At first glance, this could be a wartime newspaper photo of Dutch soldiers defending a village during the German invasion in May 1940 … until you spot the figure bases, that is, and realise this is a wargames table with 28mm figures.
They really bring to life the Gungnir cardboard buildings I’ve previously reported on, as you can see from this picture of Dutch soldiers and a Landsverk armoured car on patrol outside a grocer’s shop.
Let’s take a tour of the village (don’t forget to click on the images to examine them in more detail).
Soldiers follow the armoured car past a corner cafe, with period advertisements for Phoenix Dortmunder beer on the walls, and ‘3 Hoef Eisen’ beer on each window. The miniatures and the armoured car, by the way, are all by May ’40 Miniatures.
Advertisements for van Nelle coffee and Persil washing powder adorn the side of the grocer’s shop in the Hoogstraat (High Street). The street sign comes in the Rubicon lamp-post kit.
At this intersection you can see how the latex roads give a good impression of brick roads. I painted them a dark brown-red, then dry-brushed them with beige and white paint to bring out the detail.
The Landsverk proceeds down the Hoogstraat. This photo gives you another view of the beer advertisement on the side wall of the cafe.
The crew of the Landsverk spot an enemy aircraft. The beauty of cardboard buildings is that once you have bought the file, you can print out as many as you like. Thus here we see three of the same buildings combined to make a row of houses. I varied the windows slightly before printing, but otherwise they are identical.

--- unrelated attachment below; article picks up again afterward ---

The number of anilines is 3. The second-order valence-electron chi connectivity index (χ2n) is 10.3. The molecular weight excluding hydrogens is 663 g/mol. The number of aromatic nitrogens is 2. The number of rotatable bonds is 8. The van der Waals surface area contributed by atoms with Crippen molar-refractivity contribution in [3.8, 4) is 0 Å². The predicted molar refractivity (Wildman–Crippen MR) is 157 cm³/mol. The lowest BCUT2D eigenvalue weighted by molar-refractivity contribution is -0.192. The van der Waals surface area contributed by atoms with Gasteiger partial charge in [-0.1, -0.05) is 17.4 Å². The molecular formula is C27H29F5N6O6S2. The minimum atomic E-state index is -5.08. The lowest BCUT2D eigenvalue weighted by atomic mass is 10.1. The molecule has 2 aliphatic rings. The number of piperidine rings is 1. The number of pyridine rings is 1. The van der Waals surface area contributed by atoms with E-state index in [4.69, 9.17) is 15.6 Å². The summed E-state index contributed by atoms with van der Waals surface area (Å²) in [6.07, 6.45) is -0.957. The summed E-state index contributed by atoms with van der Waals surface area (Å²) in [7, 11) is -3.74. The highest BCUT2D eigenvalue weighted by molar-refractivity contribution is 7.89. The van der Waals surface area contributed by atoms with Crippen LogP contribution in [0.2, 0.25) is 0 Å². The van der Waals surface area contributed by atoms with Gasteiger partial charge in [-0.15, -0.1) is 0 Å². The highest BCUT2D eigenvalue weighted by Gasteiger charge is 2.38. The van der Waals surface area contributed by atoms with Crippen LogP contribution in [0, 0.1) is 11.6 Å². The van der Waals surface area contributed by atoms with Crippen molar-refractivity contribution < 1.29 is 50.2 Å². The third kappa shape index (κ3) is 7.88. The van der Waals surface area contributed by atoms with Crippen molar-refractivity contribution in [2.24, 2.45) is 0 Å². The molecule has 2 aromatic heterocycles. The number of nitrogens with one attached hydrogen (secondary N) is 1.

Around the corner from the row-houses, these typical hip-roofed buildings on the left certainly shout ‘Dutch’ all over them! On the right is a resin kit of a ruined house, made by Airfix.
A Böhler 47mm anti-tank gun is emplaced behind the ruined house. I’ve made the Airfix building taller by adding a layer to the bottom of the walls. The rubble is made up of small bits of real brick.
A team of medics rushes past an ornate farm-house. The brick wall kit by Rubicon is very cleverly designed so that you can take the pieces apart and adjust the corners and gates to suit any location.
An officer gives orders to the crew of a Carden-Loyd tankette parked outside a large farm-house. This photo gives you a good look at the very nice Rubicon lampposts.
An NCO urges caution on his troops as they ready themselves to enter the barn attached to the back of the large farmhouse.
Dutch marines in their dark-blue tunics defend the edge of the village, whilst the Landsverk prowls in the background.
Here’s the whole village. If you look carefully, you’ll spot an interloper amongst the cardboard buildings – a resin model of La Haye Sainte in the top left corner! I’ll need to make up a couple more card buildings to take its place!
Let’s finish by going back to black-and-white to show once again how effective the overall effect of the buildings and accessories is.